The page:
In normal on-grid use, the pigtail is plugged into the outlet. When I need to go off-grid, I plug the pigtail into a regular extension cord, and the furnace runs off the genny or inverter. Another use is to plug my Kill-A-Watt inline to determine the furnace’s draw. Nice bonus.

    Bear in mind this is totally non-Code, even though I used best practices, like strain relief on the pigtail. I can’t recommend this to anyone else, but it works for me.

  22. 1: I heard that natural gas produces a lot of water vapor itself when it burns. Is this this something i need be concerned about using natural gas a generator?

    2: Can I convert my cheapo 2-cycle generator ($90) to natural gas?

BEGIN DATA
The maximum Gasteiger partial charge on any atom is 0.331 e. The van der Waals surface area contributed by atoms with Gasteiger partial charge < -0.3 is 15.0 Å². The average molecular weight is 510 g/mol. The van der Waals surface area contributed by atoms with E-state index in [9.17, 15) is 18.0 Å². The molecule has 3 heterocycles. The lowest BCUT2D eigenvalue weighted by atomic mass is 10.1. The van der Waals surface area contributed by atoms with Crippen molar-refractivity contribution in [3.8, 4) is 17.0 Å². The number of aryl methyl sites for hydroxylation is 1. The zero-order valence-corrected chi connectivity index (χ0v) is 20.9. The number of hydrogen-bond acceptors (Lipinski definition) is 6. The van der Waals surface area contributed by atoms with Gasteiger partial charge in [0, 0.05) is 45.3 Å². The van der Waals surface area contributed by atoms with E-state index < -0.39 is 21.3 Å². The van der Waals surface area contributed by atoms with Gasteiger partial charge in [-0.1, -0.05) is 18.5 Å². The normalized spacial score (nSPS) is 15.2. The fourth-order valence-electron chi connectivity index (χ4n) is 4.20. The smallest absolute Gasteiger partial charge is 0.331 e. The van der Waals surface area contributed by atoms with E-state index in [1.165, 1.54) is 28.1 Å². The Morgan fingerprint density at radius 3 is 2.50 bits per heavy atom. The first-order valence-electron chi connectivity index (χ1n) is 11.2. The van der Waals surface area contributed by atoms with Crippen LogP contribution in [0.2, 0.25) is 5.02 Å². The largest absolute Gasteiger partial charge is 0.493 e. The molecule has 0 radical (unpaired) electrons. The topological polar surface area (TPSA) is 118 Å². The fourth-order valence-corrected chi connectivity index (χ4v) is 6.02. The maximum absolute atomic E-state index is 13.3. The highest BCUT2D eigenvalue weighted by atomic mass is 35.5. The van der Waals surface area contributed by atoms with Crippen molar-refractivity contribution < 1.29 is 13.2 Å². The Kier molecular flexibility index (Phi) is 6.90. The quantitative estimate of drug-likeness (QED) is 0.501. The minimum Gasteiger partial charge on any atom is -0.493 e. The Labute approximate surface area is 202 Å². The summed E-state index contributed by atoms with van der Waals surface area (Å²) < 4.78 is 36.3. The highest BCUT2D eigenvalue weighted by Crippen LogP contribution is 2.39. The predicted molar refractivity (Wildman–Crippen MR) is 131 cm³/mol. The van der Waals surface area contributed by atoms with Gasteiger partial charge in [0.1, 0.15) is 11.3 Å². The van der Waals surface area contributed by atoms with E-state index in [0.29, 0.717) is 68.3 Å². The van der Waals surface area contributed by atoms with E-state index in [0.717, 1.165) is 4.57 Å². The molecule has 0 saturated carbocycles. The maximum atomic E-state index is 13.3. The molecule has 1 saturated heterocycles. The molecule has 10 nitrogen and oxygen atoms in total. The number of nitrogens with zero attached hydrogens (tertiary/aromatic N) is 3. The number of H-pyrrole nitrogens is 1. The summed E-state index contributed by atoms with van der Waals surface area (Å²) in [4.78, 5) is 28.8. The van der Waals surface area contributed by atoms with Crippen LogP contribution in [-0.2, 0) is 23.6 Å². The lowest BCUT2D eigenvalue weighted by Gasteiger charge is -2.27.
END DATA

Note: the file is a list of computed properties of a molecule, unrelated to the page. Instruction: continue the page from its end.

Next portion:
• ALL hydrocarbons make water vapor when its burned .. ALL OF THEM. NO.. this is NOT a problem.

      NO… you are NOT going to convert a 2 cycle generator to run on natural gas, not unless it was a bottom oiler, and they are not, you have to run oil in your fuel mix and you are not going to do that with natural gas. You’ll have to be happy with the performance you are getting from the wonderful $90 generator. That is about as cheap as they get. It certainly beats having NO generator. 🙂


  23. Steve: Actually, calling it a “bugout” van IS a bit melodramatic. Main use will be to visit my far-flung children and grandchildren and be self-contained. Thus I’d like a pair of batteries that could provide power in the van and also back up some essentials in the house during the power outages we get here in NH from hurricanes, t-storms, and snowstorms.

    • DowTech…like the hurricane / perfect storm barreling down at you right now..